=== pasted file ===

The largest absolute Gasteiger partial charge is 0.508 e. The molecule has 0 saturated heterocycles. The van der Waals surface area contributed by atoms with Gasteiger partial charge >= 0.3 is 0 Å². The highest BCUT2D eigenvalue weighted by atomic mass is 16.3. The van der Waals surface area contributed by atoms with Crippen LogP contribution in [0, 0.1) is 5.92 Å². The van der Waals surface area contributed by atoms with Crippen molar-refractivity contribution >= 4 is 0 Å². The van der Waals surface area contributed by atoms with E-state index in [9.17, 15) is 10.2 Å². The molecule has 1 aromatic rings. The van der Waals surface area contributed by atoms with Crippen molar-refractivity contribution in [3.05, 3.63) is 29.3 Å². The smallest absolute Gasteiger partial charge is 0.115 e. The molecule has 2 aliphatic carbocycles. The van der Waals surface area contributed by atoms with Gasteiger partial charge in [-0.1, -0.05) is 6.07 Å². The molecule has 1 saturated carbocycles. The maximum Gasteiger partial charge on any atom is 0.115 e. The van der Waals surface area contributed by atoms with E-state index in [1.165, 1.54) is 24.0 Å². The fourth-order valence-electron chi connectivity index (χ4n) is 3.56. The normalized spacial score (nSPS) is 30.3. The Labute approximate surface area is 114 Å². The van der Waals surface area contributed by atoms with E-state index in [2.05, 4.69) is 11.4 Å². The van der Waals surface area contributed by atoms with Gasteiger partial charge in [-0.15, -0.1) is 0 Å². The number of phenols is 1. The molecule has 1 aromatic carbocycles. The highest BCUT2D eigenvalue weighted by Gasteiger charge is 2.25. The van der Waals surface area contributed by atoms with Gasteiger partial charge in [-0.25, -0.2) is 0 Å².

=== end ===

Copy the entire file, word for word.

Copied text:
The largest absolute Gasteiger partial charge is 0.508 e. The molecule has 0 saturated heterocycles. The van der Waals surface area contributed by atoms with Gasteiger partial charge >= 0.3 is 0 Å². The highest BCUT2D eigenvalue weighted by atomic mass is 16.3. The van der Waals surface area contributed by atoms with Crippen LogP contribution in [0, 0.1) is 5.92 Å². The van der Waals surface area contributed by atoms with Crippen molar-refractivity contribution >= 4 is 0 Å². The van der Waals surface area contributed by atoms with E-state index in [9.17, 15) is 10.2 Å². The molecule has 1 aromatic rings. The van der Waals surface area contributed by atoms with Crippen molar-refractivity contribution in [3.05, 3.63) is 29.3 Å². The smallest absolute Gasteiger partial charge is 0.115 e. The molecule has 2 aliphatic carbocycles. The van der Waals surface area contributed by atoms with Gasteiger partial charge in [-0.1, -0.05) is 6.07 Å². The molecule has 1 saturated carbocycles. The maximum Gasteiger partial charge on any atom is 0.115 e. The van der Waals surface area contributed by atoms with E-state index in [1.165, 1.54) is 24.0 Å². The fourth-order valence-electron chi connectivity index (χ4n) is 3.56. The normalized spacial score (nSPS) is 30.3. The Labute approximate surface area is 114 Å². The van der Waals surface area contributed by atoms with E-state index in [2.05, 4.69) is 11.4 Å². The van der Waals surface area contributed by atoms with Gasteiger partial charge in [-0.15, -0.1) is 0 Å². The number of phenols is 1. The molecule has 1 aromatic carbocycles. The highest BCUT2D eigenvalue weighted by Gasteiger charge is 2.25. The van der Waals surface area contributed by atoms with Gasteiger partial charge in [-0.25, -0.2) is 0 Å².